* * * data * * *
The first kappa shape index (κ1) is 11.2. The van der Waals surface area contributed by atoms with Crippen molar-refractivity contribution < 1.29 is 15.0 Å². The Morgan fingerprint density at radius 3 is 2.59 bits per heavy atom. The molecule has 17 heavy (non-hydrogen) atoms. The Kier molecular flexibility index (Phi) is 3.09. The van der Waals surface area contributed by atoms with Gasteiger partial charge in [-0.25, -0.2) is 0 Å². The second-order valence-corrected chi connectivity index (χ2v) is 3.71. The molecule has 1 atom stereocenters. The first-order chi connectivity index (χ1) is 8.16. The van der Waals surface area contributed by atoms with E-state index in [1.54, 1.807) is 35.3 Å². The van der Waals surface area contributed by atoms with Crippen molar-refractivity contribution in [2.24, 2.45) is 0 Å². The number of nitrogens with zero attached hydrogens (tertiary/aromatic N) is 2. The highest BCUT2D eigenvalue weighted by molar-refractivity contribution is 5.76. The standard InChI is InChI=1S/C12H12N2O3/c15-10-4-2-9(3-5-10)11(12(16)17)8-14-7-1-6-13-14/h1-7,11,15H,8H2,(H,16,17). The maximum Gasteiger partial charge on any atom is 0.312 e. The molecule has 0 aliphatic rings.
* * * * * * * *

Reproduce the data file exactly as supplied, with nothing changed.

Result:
The first kappa shape index (κ1) is 11.2. The van der Waals surface area contributed by atoms with Crippen molar-refractivity contribution < 1.29 is 15.0 Å². The Morgan fingerprint density at radius 3 is 2.59 bits per heavy atom. The molecule has 17 heavy (non-hydrogen) atoms. The Kier molecular flexibility index (Phi) is 3.09. The van der Waals surface area contributed by atoms with Gasteiger partial charge in [-0.25, -0.2) is 0 Å². The second-order valence-corrected chi connectivity index (χ2v) is 3.71. The molecule has 1 atom stereocenters. The first-order chi connectivity index (χ1) is 8.16. The van der Waals surface area contributed by atoms with E-state index in [1.54, 1.807) is 35.3 Å². The van der Waals surface area contributed by atoms with Crippen molar-refractivity contribution in [2.24, 2.45) is 0 Å². The number of nitrogens with zero attached hydrogens (tertiary/aromatic N) is 2. The highest BCUT2D eigenvalue weighted by molar-refractivity contribution is 5.76. The standard InChI is InChI=1S/C12H12N2O3/c15-10-4-2-9(3-5-10)11(12(16)17)8-14-7-1-6-13-14/h1-7,11,15H,8H2,(H,16,17). The maximum Gasteiger partial charge on any atom is 0.312 e. The molecule has 0 aliphatic rings.